On 18 September, the African Development Bank announced a first for a multilateral development bank (MDB): a deal to transfer the risk embedded in US$1 billion in loans already made by the AfDB to a group of investors, for a fee. This deal may be the first step in a major shift in how MDBs manage their finances to expand lending capacity.
The development community is pushing MDBs to do more to achieve international goals—filling the yawning infrastructure gap, improving social services and addressing global problems such as climate change, migration and pandemic disease.
Unfortunately, the generosity of MDB member countries has not matched these ambitious goals. MDBs need a strong base of capital to be able to act on the scale required. The recent capital increase at the World Bank was a move in the right direction, but much more is needed, and shareholders are unlikely to be forthcoming.
As a result, MDBs have increasingly sought creative techniques to make better use of their existing financial capital. This is a good thing, and long overdue: for decades, MDBs have been content to use the same old model of making public sector loans that sit on their balance sheets for 20 or 30 years, locking up capital that might be better used elsewhere.
AfDB 'synthetic securitisation' creates lending headroom
The 'Room2Run' transaction (as AfDB has named it) is one example of these financial innovations. It is a 'synthetic securitisation' that frees up space for the AfDB to make US$650 million more in loans, without requiring further capital from shareholders. In essence, the deal functions like an insurance policy provided by investors on a chunk of AfDB loans.
This type of securitisation is becoming increasingly common in financial markets since the 2008 global financial crisis, but has never been attempted by an MDB.
A synthetic securitisation differs from the sorts of securitisations that helped cause the financial crisis in important ways. Most notably, the loans themselves stay on the books of the AfDB—hence the AfDB has every incentive to ensure they are good projects and to engage in strong oversight. By contrast, commercial banks prior to the global crisis could actually sell off loans (like mortgages) to an investor and get rid of them entirely—hence they had little incentive to ensure those loans were high quality.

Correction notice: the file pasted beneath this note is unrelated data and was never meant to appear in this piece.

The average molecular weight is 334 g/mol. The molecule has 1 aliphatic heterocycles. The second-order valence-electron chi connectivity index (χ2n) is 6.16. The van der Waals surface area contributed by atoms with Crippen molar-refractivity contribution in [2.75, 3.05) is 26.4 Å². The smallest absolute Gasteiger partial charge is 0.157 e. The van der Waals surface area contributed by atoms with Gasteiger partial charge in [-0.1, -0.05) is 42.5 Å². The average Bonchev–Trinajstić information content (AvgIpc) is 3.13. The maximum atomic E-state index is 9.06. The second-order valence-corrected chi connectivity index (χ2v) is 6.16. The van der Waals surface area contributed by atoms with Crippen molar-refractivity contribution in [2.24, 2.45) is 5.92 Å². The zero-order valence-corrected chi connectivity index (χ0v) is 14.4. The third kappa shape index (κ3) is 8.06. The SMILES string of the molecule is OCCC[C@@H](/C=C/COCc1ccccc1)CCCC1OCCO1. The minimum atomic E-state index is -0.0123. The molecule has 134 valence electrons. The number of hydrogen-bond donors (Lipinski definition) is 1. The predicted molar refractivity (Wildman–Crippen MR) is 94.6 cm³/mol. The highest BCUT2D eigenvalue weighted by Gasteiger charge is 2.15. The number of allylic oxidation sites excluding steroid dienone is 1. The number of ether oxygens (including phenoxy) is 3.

Setting up Room2Run took the AfDB nearly four years of hard work—lining up the investors (led by Mariner Investment Group) and convincing rating agencies that the deal should give the AfDB enough lending headroom to make it worth the fee paid by AfDB.
Other MDBs and their member shareholders have followed the deal with great interest. The concept makes a lot of sense. If investors want to take on risk for a reasonable fee, and the transaction creates space for more lending, this could go part way to addressing the constraints on MDB lending, without needing more money from shareholders.
The AfDB deal did in the end require some official support, in this case from the European Commission, to get it over the line, but future deals may well be done on a fully market basis as investors and rating agencies get more comfortable with the concept.
Scaling up the concept to other MDBs
The trick is how to scale this up. Room2Run involved loans to private sector borrowers in African countries. Other private sector MDB loan portfolios could back similar transactions.
However, the bulk of MDB loans in developing countries are to governments, and these are all priced exactly the same and at a subsidised rate, regardless of the riskiness of the borrower. That makes sense for a cooperative bank like an MDB, but it makes it difficult to securitise. Someone has to cover the margin between the subsidised pricing of an MDB loan and the risk-based market pricing that investors use.
One way to address this is to ask donors for support, but depending on donor generosity is not a sustainable model. Another approach, currently under consideration at the G20, is to create platforms to permit the securitisation of pools of loans from several MDBs. This creates greater diversification and allows the balancing of risks, which would make deals more attractive to investors.
The rub is getting MDBs and their shareholders to agree. MDBs are often rather jealous of their turfs, and wary of anything that smacks of being part of some global 'system'. But creating voluntary platforms that MDBs can participate in, if they so choose, could be a viable solution.
A first step would include the World Bank and four major regional MDBs (Africa, Latin America, Asia and Europe), and in a later phase could be expanded to include other AAA-rated MDBs, including European Investment Bank, Islamic Development Bank, or the new China-led Asian Infrastructure Investment Bank.
The time has come to move past old-fashioned, conservative views on how MDBs should manage their finances. The world’s development needs are simply too massive, and MDBs are extremely well placed to encourage greater private sector investment and fill the gaps where private investment won’t go. The AfDB’s landmark transaction is a great first step, but needs to be followed up with more concerted action by other MDBs and their government shareholders.